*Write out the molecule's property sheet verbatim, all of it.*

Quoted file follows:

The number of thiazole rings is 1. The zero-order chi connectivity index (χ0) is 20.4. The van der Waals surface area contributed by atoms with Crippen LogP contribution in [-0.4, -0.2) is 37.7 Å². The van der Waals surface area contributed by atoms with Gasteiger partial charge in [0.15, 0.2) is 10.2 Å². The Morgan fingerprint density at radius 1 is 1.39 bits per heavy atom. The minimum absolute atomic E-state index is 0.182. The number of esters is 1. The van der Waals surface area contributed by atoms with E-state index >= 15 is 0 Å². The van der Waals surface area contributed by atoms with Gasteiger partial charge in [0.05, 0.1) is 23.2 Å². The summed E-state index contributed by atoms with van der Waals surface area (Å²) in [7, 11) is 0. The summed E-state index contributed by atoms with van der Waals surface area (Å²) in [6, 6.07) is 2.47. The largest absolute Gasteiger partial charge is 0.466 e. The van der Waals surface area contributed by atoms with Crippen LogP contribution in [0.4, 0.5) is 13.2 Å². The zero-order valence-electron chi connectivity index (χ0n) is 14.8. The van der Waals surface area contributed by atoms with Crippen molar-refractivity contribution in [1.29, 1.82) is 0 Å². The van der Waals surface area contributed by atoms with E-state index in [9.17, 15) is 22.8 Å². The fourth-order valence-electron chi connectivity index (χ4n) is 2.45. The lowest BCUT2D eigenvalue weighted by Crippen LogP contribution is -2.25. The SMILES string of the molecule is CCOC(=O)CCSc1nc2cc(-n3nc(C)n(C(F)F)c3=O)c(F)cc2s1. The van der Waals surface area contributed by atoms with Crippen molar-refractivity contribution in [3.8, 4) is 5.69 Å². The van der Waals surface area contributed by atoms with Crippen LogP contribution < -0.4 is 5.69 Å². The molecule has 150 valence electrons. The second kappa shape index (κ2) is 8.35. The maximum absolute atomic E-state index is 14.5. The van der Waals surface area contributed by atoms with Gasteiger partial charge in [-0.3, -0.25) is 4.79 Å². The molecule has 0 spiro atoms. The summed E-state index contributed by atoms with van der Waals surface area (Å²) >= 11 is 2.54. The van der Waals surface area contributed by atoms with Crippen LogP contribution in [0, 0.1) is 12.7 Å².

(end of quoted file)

The number of thiazole rings is 1. The zero-order chi connectivity index (χ0) is 20.4. The van der Waals surface area contributed by atoms with Crippen LogP contribution in [-0.4, -0.2) is 37.7 Å². The van der Waals surface area contributed by atoms with Gasteiger partial charge in [0.15, 0.2) is 10.2 Å². The Morgan fingerprint density at radius 1 is 1.39 bits per heavy atom. The minimum absolute atomic E-state index is 0.182. The number of esters is 1. The van der Waals surface area contributed by atoms with E-state index >= 15 is 0 Å². The van der Waals surface area contributed by atoms with Gasteiger partial charge in [0.05, 0.1) is 23.2 Å². The summed E-state index contributed by atoms with van der Waals surface area (Å²) in [7, 11) is 0. The summed E-state index contributed by atoms with van der Waals surface area (Å²) in [6, 6.07) is 2.47. The largest absolute Gasteiger partial charge is 0.466 e. The van der Waals surface area contributed by atoms with Crippen LogP contribution in [0.4, 0.5) is 13.2 Å². The zero-order valence-electron chi connectivity index (χ0n) is 14.8. The van der Waals surface area contributed by atoms with Crippen molar-refractivity contribution in [1.29, 1.82) is 0 Å². The van der Waals surface area contributed by atoms with E-state index in [9.17, 15) is 22.8 Å². The fourth-order valence-electron chi connectivity index (χ4n) is 2.45. The lowest BCUT2D eigenvalue weighted by Crippen LogP contribution is -2.25. The SMILES string of the molecule is CCOC(=O)CCSc1nc2cc(-n3nc(C)n(C(F)F)c3=O)c(F)cc2s1. The van der Waals surface area contributed by atoms with Crippen molar-refractivity contribution in [3.8, 4) is 5.69 Å². The van der Waals surface area contributed by atoms with Crippen LogP contribution < -0.4 is 5.69 Å². The molecule has 150 valence electrons. The second kappa shape index (κ2) is 8.35. The maximum absolute atomic E-state index is 14.5. The van der Waals surface area contributed by atoms with Gasteiger partial charge in [-0.3, -0.25) is 4.79 Å². The molecule has 0 spiro atoms. The summed E-state index contributed by atoms with van der Waals surface area (Å²) >= 11 is 2.54. The van der Waals surface area contributed by atoms with Crippen LogP contribution in [0, 0.1) is 12.7 Å².